Marcus Gunn syndrome

LIke ThisLIke ThisLIke ThisLIke ThisLIke This

Marcus Gunn Jaw Winking Syndrome consists of elevation or depression of the eyelid on chewing/suckling and may occur either in one or both eyes, with or without congenital ptosis. It is hypothesized that axons, intended to travel within the motor branch of the trigeminal nerve (Cranial Nerve V) to innervate the ipsilateral pterygoid muscle, aberrantly (deviating from the normal course) innervate myofibers of the Levator Palpebrae Superioris (LPS)-the muscle that elevates and retracts the upper eyelid, which is normally innervated by a branch of Cranial Nerve III.

Individual with CFEOM1 and Marcus Gunn Syndrome-he controls his left eye position using his mouth position.

Marcus Gunn Jaw Winking Syndrome can occur in association with complex strabismus conditions such as Duane syndrome and CFEOM1,2. The boy to the right has bilateral congenital ptosis, upgaze limitation and, prior to extrocular muscle surgery, exhibited the Marcus Gunn phenomenon.

The majority of cases of this disorder are reported to be sporadic (isolated), although there are a few reports in the scientific literature of familial Marcus Gunn syndrome3

Please contact Caroline Andrews to obtain further information on the genetic studies that we are undertaking and if you are interested in enrolling a patient or participating yourself.

References

Online Mendelian Inheritance in Man (OMIM). Victor A. McKusick, Editor, Johns Hopkins University, last updated 11/6/1994 (entry number #154600) Home page: http://www3.ncbi.nlm.nih.gov/Omim/.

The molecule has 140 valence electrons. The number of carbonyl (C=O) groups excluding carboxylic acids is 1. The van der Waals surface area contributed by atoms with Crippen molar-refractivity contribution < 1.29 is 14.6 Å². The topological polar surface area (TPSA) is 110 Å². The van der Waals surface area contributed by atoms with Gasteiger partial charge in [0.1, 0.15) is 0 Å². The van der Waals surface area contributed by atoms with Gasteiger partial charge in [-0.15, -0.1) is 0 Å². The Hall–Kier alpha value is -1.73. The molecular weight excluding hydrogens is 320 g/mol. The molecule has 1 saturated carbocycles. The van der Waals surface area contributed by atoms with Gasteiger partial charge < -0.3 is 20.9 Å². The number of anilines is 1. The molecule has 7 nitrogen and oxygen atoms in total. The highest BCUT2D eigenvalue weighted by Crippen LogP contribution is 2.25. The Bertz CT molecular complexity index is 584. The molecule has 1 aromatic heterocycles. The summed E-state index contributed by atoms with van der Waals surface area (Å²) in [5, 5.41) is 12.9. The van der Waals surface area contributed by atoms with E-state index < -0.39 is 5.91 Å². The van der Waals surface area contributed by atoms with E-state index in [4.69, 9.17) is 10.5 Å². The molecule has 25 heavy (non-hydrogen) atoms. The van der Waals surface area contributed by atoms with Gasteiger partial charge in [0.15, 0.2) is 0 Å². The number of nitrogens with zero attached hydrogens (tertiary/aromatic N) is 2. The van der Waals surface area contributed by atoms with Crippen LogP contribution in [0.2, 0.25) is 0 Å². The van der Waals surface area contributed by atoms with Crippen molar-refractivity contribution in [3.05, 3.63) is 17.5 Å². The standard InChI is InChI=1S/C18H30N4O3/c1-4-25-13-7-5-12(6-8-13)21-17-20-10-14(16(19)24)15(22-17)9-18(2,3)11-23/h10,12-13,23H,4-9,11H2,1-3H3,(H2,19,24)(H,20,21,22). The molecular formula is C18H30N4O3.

1. Brodsky, M. Hereditary external ophthalmoplegia synergistic divergence, jaw winking, and oculocutaneous hypopigmentation: a congenital fibrosis syndrome caused by deficient innervation to extraocular muscles. Ophthalmology 105, 717-725 (1998).
  2. Abeloos, M.-C. et al. Fibrose Congenitale des muscles oculaires: un diagnostic pour plusieurs tableaux cliniques. Bull Soc Belge Ophtalmol 239, 61-74 (1990).
  3. Kirkham, T. H. Familial Marcus Gunn phenomenon. Brit. J. Ophthal. 53: 282-283, 1969.

Request an Appointment

If this is a medical emergency, please dial 9-1-1. This form should not be used in an emergency.

Patient Information
Date of Birth:
Contact Information
Appointment Details
Send RequestIf you do not see the specialty you are looking for, please call us at: 617-355-6000.International visitors should call International Health Services at +1-617-355-5209.
Please complete all required fields

This department is currently not accepting appointment requests online. Please call us at: 617-355-6000. International +1-617-355-6000.

This department is currently not accepting appointment requests online. Please call us at: 617-355-6000. International +1-617-355-6000.

Thank you.

Your request has been successfully submitted

You will be contacted within 1 business day.

If you have questions or would like more information, please call:

617-355-6000 +1-617-355-6000
close
Find a Doctor
Search by Clinician's Last Name or Specialty:
Select by Location:
Search by First Letter of Clinician's Last Name: *ABCDEFGHIJKLMNOPQRSTUVWXYZ
BrowseSearch
Condition & Treatments
Search for a Condition or Treatment:
Show Items Starting With: *ABCDEFGHIJKLMNOPQRSTUVWXYZ
View allSearch
Locations
The future of pediatrics will be forged by thinking differently, breaking paradigms and joining together in a shared vision of tackling the toughest challenges before us.”
- Sandra L. Fenwick, President and CEO
Close